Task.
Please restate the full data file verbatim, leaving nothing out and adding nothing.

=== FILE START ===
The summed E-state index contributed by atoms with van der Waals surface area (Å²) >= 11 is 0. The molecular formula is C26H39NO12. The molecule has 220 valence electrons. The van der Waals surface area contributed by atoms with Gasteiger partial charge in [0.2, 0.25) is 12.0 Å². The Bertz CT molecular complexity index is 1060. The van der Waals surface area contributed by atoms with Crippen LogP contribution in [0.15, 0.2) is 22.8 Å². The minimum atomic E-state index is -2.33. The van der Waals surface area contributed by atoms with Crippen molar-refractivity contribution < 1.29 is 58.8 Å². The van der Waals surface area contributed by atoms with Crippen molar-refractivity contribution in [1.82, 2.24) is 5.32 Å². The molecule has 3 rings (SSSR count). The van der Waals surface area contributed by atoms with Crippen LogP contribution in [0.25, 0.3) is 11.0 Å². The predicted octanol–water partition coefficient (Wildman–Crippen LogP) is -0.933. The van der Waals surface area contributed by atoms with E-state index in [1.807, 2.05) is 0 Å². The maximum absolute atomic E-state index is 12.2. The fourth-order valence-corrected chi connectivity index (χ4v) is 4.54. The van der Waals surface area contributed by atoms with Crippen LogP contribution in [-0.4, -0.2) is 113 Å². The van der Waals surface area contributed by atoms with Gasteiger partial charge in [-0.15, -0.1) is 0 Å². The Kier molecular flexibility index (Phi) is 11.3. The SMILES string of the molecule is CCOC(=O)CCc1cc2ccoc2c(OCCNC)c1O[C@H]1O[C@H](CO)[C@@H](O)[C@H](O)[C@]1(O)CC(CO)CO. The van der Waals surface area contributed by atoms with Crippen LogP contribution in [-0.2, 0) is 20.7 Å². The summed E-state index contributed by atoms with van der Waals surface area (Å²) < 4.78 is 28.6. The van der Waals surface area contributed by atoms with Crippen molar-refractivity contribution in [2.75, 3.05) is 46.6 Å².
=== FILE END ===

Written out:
The summed E-state index contributed by atoms with van der Waals surface area (Å²) >= 11 is 0. The molecular formula is C26H39NO12. The molecule has 220 valence electrons. The van der Waals surface area contributed by atoms with Gasteiger partial charge in [0.2, 0.25) is 12.0 Å². The Bertz CT molecular complexity index is 1060. The van der Waals surface area contributed by atoms with Crippen LogP contribution in [0.15, 0.2) is 22.8 Å². The minimum atomic E-state index is -2.33. The van der Waals surface area contributed by atoms with Crippen molar-refractivity contribution < 1.29 is 58.8 Å². The van der Waals surface area contributed by atoms with Crippen molar-refractivity contribution in [1.82, 2.24) is 5.32 Å². The molecule has 3 rings (SSSR count). The van der Waals surface area contributed by atoms with Crippen LogP contribution in [0.25, 0.3) is 11.0 Å². The predicted octanol–water partition coefficient (Wildman–Crippen LogP) is -0.933. The van der Waals surface area contributed by atoms with E-state index in [1.807, 2.05) is 0 Å². The maximum absolute atomic E-state index is 12.2. The fourth-order valence-corrected chi connectivity index (χ4v) is 4.54. The van der Waals surface area contributed by atoms with Crippen LogP contribution in [-0.4, -0.2) is 113 Å². The van der Waals surface area contributed by atoms with Gasteiger partial charge in [-0.15, -0.1) is 0 Å². The Kier molecular flexibility index (Phi) is 11.3. The SMILES string of the molecule is CCOC(=O)CCc1cc2ccoc2c(OCCNC)c1O[C@H]1O[C@H](CO)[C@@H](O)[C@H](O)[C@]1(O)CC(CO)CO. The van der Waals surface area contributed by atoms with Crippen LogP contribution in [-0.2, 0) is 20.7 Å². The summed E-state index contributed by atoms with van der Waals surface area (Å²) < 4.78 is 28.6. The van der Waals surface area contributed by atoms with Crippen molar-refractivity contribution in [2.75, 3.05) is 46.6 Å².